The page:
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    I am finding stop with Betsy a million times more challenging than with Charlie! There is a huge advantage to a ball obsessed dog like Charlie (Betsy is not) and that's training a stop whistle is the simple matter of saying Hey, Charlie! holding up a tennis ball and blowing a stop as his bum hits the ground. :D:D:D
     
  17. Beanwood

    Beanwood Moderator

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    Glad I am not the only one! Benson will skid to a stop if it means he gets one of his favourite squeaky chuck it balls! Still haven't found that "magic" switch with Bramble...
     
  18. Beanwood

    Beanwood Moderator

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    First of Brambles Group 2 gundog lessons yesterday, she was originally in Group 1 (pups up to 12 months) but as she has quite good focus already she was moved into Group 2. Perfect timing (not) as she has well and truly hit adolescence! Bramble was pulling a bit on lead, not so much to get to the other dogs, but very interested in her environment, and responding to the excitement of the other dogs, so that was a bit challenging!

    Despite the awful weather we all had a great time! The training grounds are terrific and we spent time working in the different set ups. Today we looking at balance and co-ordination for Bramble, so jump on logs and turning. Exploring strawbales, up and over.

    We also as a group focused on the stop whistle, which was really useful, as I don't really think we have got that nailed. It was also very helpful to watch the other handlers, to see the different perspectives on training, Think I might be a bit vague in my marking of the stop, so allowing Bramble to creep, need to sharpen up on that one! Lots of tips and homework needed ready for our next session in December.

    As a group we sat down with coffee and cake to discuss a bit of theory. Looking at incentives vs bribery. This is an important concept to get on board,( do we really understand what motivates our dogs?Toys, food, whipit etc...) Bribery is a reward they see in front of them, there is no real thought, or internal processing going on. Incentivising though, is more about an internal connection linking the behaviour to the incentive. You don't need the incentive on table or in your hand so to speak as the dog has linked this into a chain of events, well that is my take on it! We mulled over that for a bit whilst we all warmed up!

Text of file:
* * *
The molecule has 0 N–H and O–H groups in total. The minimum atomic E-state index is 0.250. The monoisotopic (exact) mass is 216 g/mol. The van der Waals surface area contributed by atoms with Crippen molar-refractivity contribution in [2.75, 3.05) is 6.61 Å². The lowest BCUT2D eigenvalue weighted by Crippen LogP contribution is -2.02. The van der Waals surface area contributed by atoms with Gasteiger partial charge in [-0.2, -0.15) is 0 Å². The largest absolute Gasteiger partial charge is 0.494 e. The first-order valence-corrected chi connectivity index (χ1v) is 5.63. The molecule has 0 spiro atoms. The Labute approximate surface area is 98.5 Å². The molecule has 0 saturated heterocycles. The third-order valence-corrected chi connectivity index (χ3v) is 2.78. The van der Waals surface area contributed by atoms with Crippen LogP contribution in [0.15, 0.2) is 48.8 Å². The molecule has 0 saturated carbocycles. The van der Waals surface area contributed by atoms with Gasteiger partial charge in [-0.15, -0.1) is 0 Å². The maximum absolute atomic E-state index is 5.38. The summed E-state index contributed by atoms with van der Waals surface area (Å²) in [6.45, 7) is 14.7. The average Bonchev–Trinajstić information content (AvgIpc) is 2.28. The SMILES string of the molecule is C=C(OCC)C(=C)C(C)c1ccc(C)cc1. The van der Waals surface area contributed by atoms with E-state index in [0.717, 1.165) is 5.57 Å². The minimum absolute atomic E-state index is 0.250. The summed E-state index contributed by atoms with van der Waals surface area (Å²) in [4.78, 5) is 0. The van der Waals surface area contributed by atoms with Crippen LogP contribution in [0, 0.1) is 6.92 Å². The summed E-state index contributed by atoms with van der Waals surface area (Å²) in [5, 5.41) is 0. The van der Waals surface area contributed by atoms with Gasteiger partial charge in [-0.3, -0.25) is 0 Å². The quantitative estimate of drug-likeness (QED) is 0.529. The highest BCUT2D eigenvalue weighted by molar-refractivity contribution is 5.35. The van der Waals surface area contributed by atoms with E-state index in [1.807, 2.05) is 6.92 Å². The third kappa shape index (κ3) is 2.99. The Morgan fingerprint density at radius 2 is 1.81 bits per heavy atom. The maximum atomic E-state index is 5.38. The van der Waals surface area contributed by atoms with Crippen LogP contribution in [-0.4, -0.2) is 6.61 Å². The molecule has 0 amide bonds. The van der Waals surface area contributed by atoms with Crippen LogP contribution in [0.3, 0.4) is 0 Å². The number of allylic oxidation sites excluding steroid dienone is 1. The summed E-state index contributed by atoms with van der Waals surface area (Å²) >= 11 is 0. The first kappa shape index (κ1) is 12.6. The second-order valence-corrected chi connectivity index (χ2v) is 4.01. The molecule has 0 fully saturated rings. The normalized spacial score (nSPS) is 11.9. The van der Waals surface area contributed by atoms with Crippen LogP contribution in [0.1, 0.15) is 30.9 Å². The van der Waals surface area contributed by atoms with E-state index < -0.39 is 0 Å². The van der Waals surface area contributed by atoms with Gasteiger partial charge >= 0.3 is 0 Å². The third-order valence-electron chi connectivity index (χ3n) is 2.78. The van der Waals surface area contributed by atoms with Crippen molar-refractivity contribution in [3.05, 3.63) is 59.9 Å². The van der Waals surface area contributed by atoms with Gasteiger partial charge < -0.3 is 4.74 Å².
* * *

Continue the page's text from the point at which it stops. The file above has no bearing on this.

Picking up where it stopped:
The highlight for me (and OH..) was the scurry. The training ground has 2 scurrys, one 6x single bales, the other 6x double bales. When it was our turn we naturally headed towards the smaller scurry..oh no..SWMBO says, she can manage the double straw bales, if she falls it's only straw, she will be fine..(she will???) Well, she was lined up in a heel, dummy dropped at the other end...and... she well flew!! I was wonderful to watch, a bit heart in mouth, but she was straight out and fast. She looked at the helper at the end, tried to give him the dummy, a bit puzzled why he had dropped it in the first place, .then with whistle and she sprinted back with perfect hand delivery. She did it twice, and she loved it! :)

    In summary, well worth the soaking, wind and cold! Can't wait until the next one...:)
     
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  19. Joy

    Joy Registered Users

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    Sounds like a brilliant day - well done to both Bramble and you.
     
  20. Stacia

    Stacia Registered Users

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    I think you have been training about 40 minutes away from me :) I recognise the straw bales; have had a one to one lesson but have not heard back yet for another lesson.